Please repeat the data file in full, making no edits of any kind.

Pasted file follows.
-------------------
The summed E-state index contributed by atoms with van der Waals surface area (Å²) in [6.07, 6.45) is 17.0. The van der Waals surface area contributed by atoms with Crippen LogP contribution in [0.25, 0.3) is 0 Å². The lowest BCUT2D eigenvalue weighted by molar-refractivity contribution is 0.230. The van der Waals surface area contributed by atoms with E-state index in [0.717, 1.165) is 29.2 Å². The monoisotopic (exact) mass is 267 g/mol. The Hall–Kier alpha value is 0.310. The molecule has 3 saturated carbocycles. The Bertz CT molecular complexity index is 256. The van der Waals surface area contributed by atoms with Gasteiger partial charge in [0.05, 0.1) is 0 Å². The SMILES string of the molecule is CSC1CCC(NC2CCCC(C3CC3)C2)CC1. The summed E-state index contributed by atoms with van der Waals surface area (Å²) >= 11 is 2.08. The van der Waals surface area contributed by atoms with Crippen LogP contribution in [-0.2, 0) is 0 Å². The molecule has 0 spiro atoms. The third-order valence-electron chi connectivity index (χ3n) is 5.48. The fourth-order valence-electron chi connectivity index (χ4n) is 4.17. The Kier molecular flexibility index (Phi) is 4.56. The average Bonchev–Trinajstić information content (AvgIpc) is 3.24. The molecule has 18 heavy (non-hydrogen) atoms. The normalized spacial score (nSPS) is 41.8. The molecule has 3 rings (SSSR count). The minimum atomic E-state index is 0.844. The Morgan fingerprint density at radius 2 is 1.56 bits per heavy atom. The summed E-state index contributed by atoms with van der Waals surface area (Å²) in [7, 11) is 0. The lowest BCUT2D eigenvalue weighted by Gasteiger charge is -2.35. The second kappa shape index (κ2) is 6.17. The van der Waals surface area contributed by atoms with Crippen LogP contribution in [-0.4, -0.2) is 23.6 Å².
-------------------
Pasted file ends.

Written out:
The summed E-state index contributed by atoms with van der Waals surface area (Å²) in [6.07, 6.45) is 17.0. The van der Waals surface area contributed by atoms with Crippen LogP contribution in [0.25, 0.3) is 0 Å². The lowest BCUT2D eigenvalue weighted by molar-refractivity contribution is 0.230. The van der Waals surface area contributed by atoms with E-state index in [0.717, 1.165) is 29.2 Å². The monoisotopic (exact) mass is 267 g/mol. The Hall–Kier alpha value is 0.310. The molecule has 3 saturated carbocycles. The Bertz CT molecular complexity index is 256. The van der Waals surface area contributed by atoms with Gasteiger partial charge in [0.05, 0.1) is 0 Å². The SMILES string of the molecule is CSC1CCC(NC2CCCC(C3CC3)C2)CC1. The summed E-state index contributed by atoms with van der Waals surface area (Å²) >= 11 is 2.08. The van der Waals surface area contributed by atoms with Crippen LogP contribution in [-0.2, 0) is 0 Å². The molecule has 0 spiro atoms. The third-order valence-electron chi connectivity index (χ3n) is 5.48. The fourth-order valence-electron chi connectivity index (χ4n) is 4.17. The Kier molecular flexibility index (Phi) is 4.56. The average Bonchev–Trinajstić information content (AvgIpc) is 3.24. The molecule has 18 heavy (non-hydrogen) atoms. The normalized spacial score (nSPS) is 41.8. The molecule has 3 rings (SSSR count). The minimum atomic E-state index is 0.844. The Morgan fingerprint density at radius 2 is 1.56 bits per heavy atom. The summed E-state index contributed by atoms with van der Waals surface area (Å²) in [7, 11) is 0. The lowest BCUT2D eigenvalue weighted by Gasteiger charge is -2.35. The second kappa shape index (κ2) is 6.17. The van der Waals surface area contributed by atoms with Crippen LogP contribution in [-0.4, -0.2) is 23.6 Å².